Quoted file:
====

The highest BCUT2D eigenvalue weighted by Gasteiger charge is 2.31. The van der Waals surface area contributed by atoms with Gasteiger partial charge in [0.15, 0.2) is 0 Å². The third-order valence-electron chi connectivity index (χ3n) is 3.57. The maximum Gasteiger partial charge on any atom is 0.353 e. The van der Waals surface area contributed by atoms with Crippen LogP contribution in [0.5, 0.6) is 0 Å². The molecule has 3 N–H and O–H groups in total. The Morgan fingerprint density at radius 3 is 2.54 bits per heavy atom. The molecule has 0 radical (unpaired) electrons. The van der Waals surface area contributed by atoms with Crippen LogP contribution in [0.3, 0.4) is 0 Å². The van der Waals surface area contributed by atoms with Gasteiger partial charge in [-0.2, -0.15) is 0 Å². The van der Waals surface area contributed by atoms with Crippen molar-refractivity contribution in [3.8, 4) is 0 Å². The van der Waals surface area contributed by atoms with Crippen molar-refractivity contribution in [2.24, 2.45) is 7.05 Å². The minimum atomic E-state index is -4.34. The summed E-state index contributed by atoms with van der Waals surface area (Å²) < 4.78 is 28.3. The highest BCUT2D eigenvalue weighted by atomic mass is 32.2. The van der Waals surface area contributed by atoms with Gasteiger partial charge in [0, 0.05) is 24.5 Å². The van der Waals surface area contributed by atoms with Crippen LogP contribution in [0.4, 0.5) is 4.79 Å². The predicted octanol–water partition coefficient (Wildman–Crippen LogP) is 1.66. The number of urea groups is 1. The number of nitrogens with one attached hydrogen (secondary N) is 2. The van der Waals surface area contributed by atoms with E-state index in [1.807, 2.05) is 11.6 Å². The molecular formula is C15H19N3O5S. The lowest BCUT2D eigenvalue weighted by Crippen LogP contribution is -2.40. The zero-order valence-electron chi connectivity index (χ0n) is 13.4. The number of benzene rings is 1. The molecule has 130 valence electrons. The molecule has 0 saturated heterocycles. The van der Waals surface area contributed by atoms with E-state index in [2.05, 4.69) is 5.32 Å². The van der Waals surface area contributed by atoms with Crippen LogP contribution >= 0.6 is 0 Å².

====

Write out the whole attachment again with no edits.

The highest BCUT2D eigenvalue weighted by Gasteiger charge is 2.31. The van der Waals surface area contributed by atoms with Gasteiger partial charge in [0.15, 0.2) is 0 Å². The third-order valence-electron chi connectivity index (χ3n) is 3.57. The maximum Gasteiger partial charge on any atom is 0.353 e. The van der Waals surface area contributed by atoms with Crippen LogP contribution in [0.5, 0.6) is 0 Å². The molecule has 3 N–H and O–H groups in total. The Morgan fingerprint density at radius 3 is 2.54 bits per heavy atom. The molecule has 0 radical (unpaired) electrons. The van der Waals surface area contributed by atoms with Crippen LogP contribution in [0.3, 0.4) is 0 Å². The van der Waals surface area contributed by atoms with Gasteiger partial charge in [-0.2, -0.15) is 0 Å². The van der Waals surface area contributed by atoms with Crippen molar-refractivity contribution in [3.8, 4) is 0 Å². The van der Waals surface area contributed by atoms with Crippen molar-refractivity contribution in [2.24, 2.45) is 7.05 Å². The minimum atomic E-state index is -4.34. The summed E-state index contributed by atoms with van der Waals surface area (Å²) < 4.78 is 28.3. The highest BCUT2D eigenvalue weighted by atomic mass is 32.2. The van der Waals surface area contributed by atoms with Gasteiger partial charge in [0, 0.05) is 24.5 Å². The van der Waals surface area contributed by atoms with Crippen LogP contribution in [0.4, 0.5) is 4.79 Å². The predicted octanol–water partition coefficient (Wildman–Crippen LogP) is 1.66. The number of urea groups is 1. The number of nitrogens with one attached hydrogen (secondary N) is 2. The van der Waals surface area contributed by atoms with E-state index in [1.807, 2.05) is 11.6 Å². The molecular formula is C15H19N3O5S. The lowest BCUT2D eigenvalue weighted by Crippen LogP contribution is -2.40. The zero-order valence-electron chi connectivity index (χ0n) is 13.4. The number of benzene rings is 1. The molecule has 130 valence electrons. The molecule has 0 saturated heterocycles. The van der Waals surface area contributed by atoms with E-state index in [2.05, 4.69) is 5.32 Å². The van der Waals surface area contributed by atoms with Crippen LogP contribution >= 0.6 is 0 Å².